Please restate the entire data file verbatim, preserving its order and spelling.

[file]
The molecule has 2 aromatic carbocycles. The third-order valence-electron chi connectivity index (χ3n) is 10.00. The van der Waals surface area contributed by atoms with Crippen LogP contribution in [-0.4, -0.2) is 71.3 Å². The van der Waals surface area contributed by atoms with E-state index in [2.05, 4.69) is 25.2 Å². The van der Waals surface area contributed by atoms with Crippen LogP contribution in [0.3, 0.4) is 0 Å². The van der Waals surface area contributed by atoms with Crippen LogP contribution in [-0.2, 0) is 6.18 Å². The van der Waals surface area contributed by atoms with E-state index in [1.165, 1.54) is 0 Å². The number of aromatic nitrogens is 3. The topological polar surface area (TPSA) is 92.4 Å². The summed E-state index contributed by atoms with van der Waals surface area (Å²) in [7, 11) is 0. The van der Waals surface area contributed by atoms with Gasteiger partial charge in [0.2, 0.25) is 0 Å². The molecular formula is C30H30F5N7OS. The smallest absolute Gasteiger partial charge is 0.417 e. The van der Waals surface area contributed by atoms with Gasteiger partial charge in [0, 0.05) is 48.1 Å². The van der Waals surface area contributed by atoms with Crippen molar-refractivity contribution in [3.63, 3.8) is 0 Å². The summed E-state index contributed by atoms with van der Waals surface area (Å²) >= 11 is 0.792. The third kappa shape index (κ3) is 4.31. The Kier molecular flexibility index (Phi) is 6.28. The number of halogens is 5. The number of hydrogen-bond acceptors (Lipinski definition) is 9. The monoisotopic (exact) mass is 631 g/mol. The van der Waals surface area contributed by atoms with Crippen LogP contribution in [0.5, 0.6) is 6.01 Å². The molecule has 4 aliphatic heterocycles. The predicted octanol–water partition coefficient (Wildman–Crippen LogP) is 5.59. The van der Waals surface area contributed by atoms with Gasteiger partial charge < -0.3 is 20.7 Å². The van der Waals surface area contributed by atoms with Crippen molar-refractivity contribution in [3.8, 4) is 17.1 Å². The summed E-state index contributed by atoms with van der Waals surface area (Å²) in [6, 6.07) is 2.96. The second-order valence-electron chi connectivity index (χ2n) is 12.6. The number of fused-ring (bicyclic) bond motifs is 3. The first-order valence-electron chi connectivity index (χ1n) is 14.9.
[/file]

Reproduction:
The molecule has 2 aromatic carbocycles. The third-order valence-electron chi connectivity index (χ3n) is 10.00. The van der Waals surface area contributed by atoms with Crippen LogP contribution in [-0.4, -0.2) is 71.3 Å². The van der Waals surface area contributed by atoms with E-state index in [2.05, 4.69) is 25.2 Å². The van der Waals surface area contributed by atoms with Crippen LogP contribution in [0.3, 0.4) is 0 Å². The van der Waals surface area contributed by atoms with Crippen LogP contribution in [-0.2, 0) is 6.18 Å². The van der Waals surface area contributed by atoms with E-state index in [1.165, 1.54) is 0 Å². The number of aromatic nitrogens is 3. The topological polar surface area (TPSA) is 92.4 Å². The summed E-state index contributed by atoms with van der Waals surface area (Å²) in [7, 11) is 0. The van der Waals surface area contributed by atoms with Gasteiger partial charge in [0.2, 0.25) is 0 Å². The molecular formula is C30H30F5N7OS. The smallest absolute Gasteiger partial charge is 0.417 e. The van der Waals surface area contributed by atoms with Gasteiger partial charge in [0, 0.05) is 48.1 Å². The van der Waals surface area contributed by atoms with Crippen molar-refractivity contribution in [3.63, 3.8) is 0 Å². The summed E-state index contributed by atoms with van der Waals surface area (Å²) >= 11 is 0.792. The third kappa shape index (κ3) is 4.31. The Kier molecular flexibility index (Phi) is 6.28. The number of halogens is 5. The number of hydrogen-bond acceptors (Lipinski definition) is 9. The monoisotopic (exact) mass is 631 g/mol. The van der Waals surface area contributed by atoms with Crippen LogP contribution in [0.5, 0.6) is 6.01 Å². The molecule has 4 aliphatic heterocycles. The predicted octanol–water partition coefficient (Wildman–Crippen LogP) is 5.59. The van der Waals surface area contributed by atoms with Gasteiger partial charge < -0.3 is 20.7 Å². The van der Waals surface area contributed by atoms with Crippen molar-refractivity contribution in [3.8, 4) is 17.1 Å². The summed E-state index contributed by atoms with van der Waals surface area (Å²) in [6, 6.07) is 2.96. The second-order valence-electron chi connectivity index (χ2n) is 12.6. The number of fused-ring (bicyclic) bond motifs is 3. The first-order valence-electron chi connectivity index (χ1n) is 14.9.